Correct angle. Use a medium or coarse stone, rotate the pipe slowly. This will remove material evenly, and you can remove big chunks. Warning, you can easily remove too much and end up with a nunchuk 10 or 20 mm shorter than expected.




Rounding edges.
Optionally you can do this after cutting with the hacksaw, if you are too lazy to use sandpaper.

Use a fine stone for soften (round) the edges. Apply very little pressure to the stone. Pass the pipe quickly and softly, you do not want to remove material but polish a little bit. Again, it's quite easy to remove far too much material and screw up you job.

Start with a ~60 degrees angle. Rotate quickly the pipe on full turn.
Then 45-30 degrees.


End with a very slim angle ~10 degrees or less.


3. results
Finally, both nunchuks (4 pipes) are the same length, straight cut and have a very good finish. So, you can get good results with either method; the big difference is cost.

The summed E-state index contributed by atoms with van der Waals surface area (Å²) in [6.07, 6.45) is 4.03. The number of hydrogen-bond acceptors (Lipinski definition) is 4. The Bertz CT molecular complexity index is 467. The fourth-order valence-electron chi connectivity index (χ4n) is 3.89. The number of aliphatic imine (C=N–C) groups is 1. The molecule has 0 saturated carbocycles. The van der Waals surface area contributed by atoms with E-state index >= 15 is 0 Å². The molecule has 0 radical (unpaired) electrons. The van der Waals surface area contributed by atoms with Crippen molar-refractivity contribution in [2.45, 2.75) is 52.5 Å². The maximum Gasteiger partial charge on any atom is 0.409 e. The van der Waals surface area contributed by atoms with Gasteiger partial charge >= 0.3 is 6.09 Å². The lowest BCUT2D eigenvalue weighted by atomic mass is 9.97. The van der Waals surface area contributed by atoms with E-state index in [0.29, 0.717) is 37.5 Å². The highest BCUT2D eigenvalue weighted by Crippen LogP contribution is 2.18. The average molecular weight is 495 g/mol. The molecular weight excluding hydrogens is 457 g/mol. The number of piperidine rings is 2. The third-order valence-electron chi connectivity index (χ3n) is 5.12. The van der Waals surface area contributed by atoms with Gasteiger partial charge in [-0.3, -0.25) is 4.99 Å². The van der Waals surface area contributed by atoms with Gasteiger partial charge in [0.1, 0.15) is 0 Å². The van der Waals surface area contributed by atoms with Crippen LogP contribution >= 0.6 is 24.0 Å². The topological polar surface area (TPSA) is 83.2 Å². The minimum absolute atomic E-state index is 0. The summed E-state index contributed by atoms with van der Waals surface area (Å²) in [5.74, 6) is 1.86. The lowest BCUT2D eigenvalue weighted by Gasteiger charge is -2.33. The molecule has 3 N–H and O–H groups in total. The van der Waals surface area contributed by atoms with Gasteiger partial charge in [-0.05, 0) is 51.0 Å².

Time
Hacksaw: total time ~10 minutes (5 cutting, 5 sanding)
Pipe cutter: total time ~20 minutes (2 cutting, >15 grinding)

Money = tools you need
Hacksaw: a hacksaw is a tool every house, every man!, must have. Just spend ~1 buck (US Buck) in a blade and sandpaper.
Pipe cutter: I didn't have one, nor any of my friends, it is not a common tool... so spent ~6.0 USD. I have a bench grinder for some other stuffs around my house but it's rare for people to have one in home.

Big winner: the old hacksaw

The pipe cutter did cut faster, silent, cleaner (without debris) and easier; just as I expected, but requiring the use of a bench grinder was a big drawback and big waste of time.

-------------------

Well, gentlemen, I hope this can be of any help.

//juambo
PD  English is not my mother language so Grammar Police comments are welcomed.


:like: